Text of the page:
I had made a new friend, and we bonded over chickens. She had some, and I wanted some. I had told her I wanted to raise meat chickens eventually, and that I wanted to learn to butcher them. So one Friday evening while I’m making pizza, she calls me:
“April, I need to kill a rooster, and I want you to come cheer me on!” OK. So the kids and I go over. This was a mean rooster. He had gone after her kids before, and this time he went after her 3-year-old niece. She was good and mad and wanted to kill him before she lost her nerve. Now, I knew how to kill a chicken…IN THEORY. I had read all about it, but we were not appropriately equipped for an impromptu execution. I had no killing cone, no knife, and no experience. So we devised a plan. Let’s break its neck. We eliminated the option of swinging it around by the neck and tried something else. I won’t go into details, but let’s just say, our effort was unsuccessful.
Not a problem. Holly says she will be right back. Ten minutes later she runs out of the house breathlessly and says, “Sorry that took so long. I couldn’t find the axe. So I call Steve and I’m like ‘Where’s the axe?’ and he’s like, ‘Why?’ and I’m like, I can’t tell you, you’ll find out when you get home.”
And I say incredulously, “AND HE TOLD YOU??!! When your wife, who stays home all day with six kids, calls and wants to know where the axe is but won’t say why, you don’t reveal its location. You call 911 and you get home!” She just laughed.
So we get a paving stone, and I hold the chicken in place while Holly swings the axe. I was a little more than terrified of being near the receiving end of her swing, but I’m happy to say I still have all of my digits and limbs. But it didn’t work! The rooster still had a head! There is a whole coop full of 18 chickens, and a pen with some dogs, and they are all going berserk during this whole thing. Our 11 kids are playing and at different times wander over to see what we are doing. Finally her brother-in-law shows up. He is twice as tall and twice as big as either of us, and he gets that axe through, and the bird’s head is off. And the animals went silent. It got mighty reverent mighty fast. Later we realized our big mistake was having a paving stone under there. The axe was just bouncing off of it. We needed wood. In the heat of the moment, we just grabbed what was convenient.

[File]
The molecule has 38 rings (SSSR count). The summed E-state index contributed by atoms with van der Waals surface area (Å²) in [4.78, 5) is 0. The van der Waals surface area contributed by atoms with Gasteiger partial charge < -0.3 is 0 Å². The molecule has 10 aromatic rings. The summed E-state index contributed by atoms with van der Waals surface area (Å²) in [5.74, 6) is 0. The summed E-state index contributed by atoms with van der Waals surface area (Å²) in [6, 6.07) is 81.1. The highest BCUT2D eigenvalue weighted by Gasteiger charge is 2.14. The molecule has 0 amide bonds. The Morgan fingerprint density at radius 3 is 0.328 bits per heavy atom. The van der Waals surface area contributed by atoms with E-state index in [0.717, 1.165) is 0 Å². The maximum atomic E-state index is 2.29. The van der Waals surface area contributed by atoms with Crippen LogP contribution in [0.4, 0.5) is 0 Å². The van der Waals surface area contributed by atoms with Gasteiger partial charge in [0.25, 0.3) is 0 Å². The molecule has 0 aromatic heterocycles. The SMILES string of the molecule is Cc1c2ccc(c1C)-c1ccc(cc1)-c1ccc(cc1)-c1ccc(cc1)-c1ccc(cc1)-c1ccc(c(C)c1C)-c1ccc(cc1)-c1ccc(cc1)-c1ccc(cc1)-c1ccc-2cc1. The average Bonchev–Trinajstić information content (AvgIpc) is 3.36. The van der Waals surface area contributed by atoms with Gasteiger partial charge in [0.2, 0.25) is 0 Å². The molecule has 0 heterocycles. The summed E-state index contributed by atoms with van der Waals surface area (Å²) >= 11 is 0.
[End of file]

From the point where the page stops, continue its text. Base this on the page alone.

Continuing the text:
That poor rooster finally met his end, though we wish it had been a quicker end. Mean as he was, we wanted it to be fast and painless. Sorry rooster. We’re rookies
I loaded him up in a bucket upside down to drain the blood, and the kids and I went home and ordered pizza, because by this time, making it was not happening. After the kids were in bed, I scalded him, plucked him, eviscerated him (thank you Youtube for the tutorial) and put him in to brine. Adam doesn’t participate in raw meat activities, so it was just the two of us in the laundry room, rooster and me.
The next morning Adam talked to the kids about our Friday Fun, and asked what we should do with the rooster. The unanimous vote? “Let’s eat him!!!”
On Sunday I decided to roast him, and he exacted his revenge for the less-than-graceful manner of his death. I spilled a bucketful of rooster juice into my cutlery drawer right before church. I had to break out the bleach and get busy in my Sunday finery. So. Gross. Of course the meat was tough, but that wasn’t the point. The point was mama brought home the wild animal she killed and prepared herself. I stewed the rest of the meat and cut it into itty bitty pieces and we had it in enchiladas.
Word of my activities spread through Adam’s family, and at the next family gathering, I was met with some horrified questions, and refusals of dinner invitations. No one wanted to eat a haunted rooster.
We finally closed on our house and started putting in a yard. The landscape designer started out great. He convinced us it wasn’t too early to seed a lawn. We have 17,000 SF of grass alone, and sod was just way too expensive. The seed didn’t germinate though. Anyway, this is when they were digging up the yard for the sprinklers.
There is our gorgeous willow tree all trimmed up. That’s not grass. That is grass seed that is colored green so you can look out and imagine what it will look like. For their birthday we put swings and a slide in the tree.
At one point the landscaper asks me to come see a ground pipe that goes down under our basement, and it is filled all the way with rocks. He implies that my kids may have done this. I started to protest that there was no way those little kids could have found that many little rocks to fill up a pipe that long…and then the kids show up. “Mommy, that lid doesn’t go on this one, it goes on that one over there!” Oh. My. Word. They really did. Really. If I could channel their energy and team work into something useful, we’d be unstoppable!
Kimball and Sawyer loved their beds. They are actually bunk beds that we separated. There is no. way. I would put those two in bunk beds. You can’t see in this picture that Caisen was still in a toddler bed, but it was a TIGHT fit. I had to take their close doors off because they were huge and couldn’t swing open with the beds right in front of it.
Aunt Lisa and uncle Karl have an annual Halloween party. They feed us a great dinner, the kids run around and play, and then we trick or treat in grandma and grandpa’s neighborhood. Adam really enjoys taking his tribe around to all of his childhood friends’ parents’ houses to show off our adorable bunch. Lots of oohs and aahs as they admire our cute kids. These are the houses that Adam trick or treated as a kid, and many of the parents still live there. Lots of nostalgia for Adam and lots of fun for all of us. The kids really enjoy the party and trick or treating with their cousins.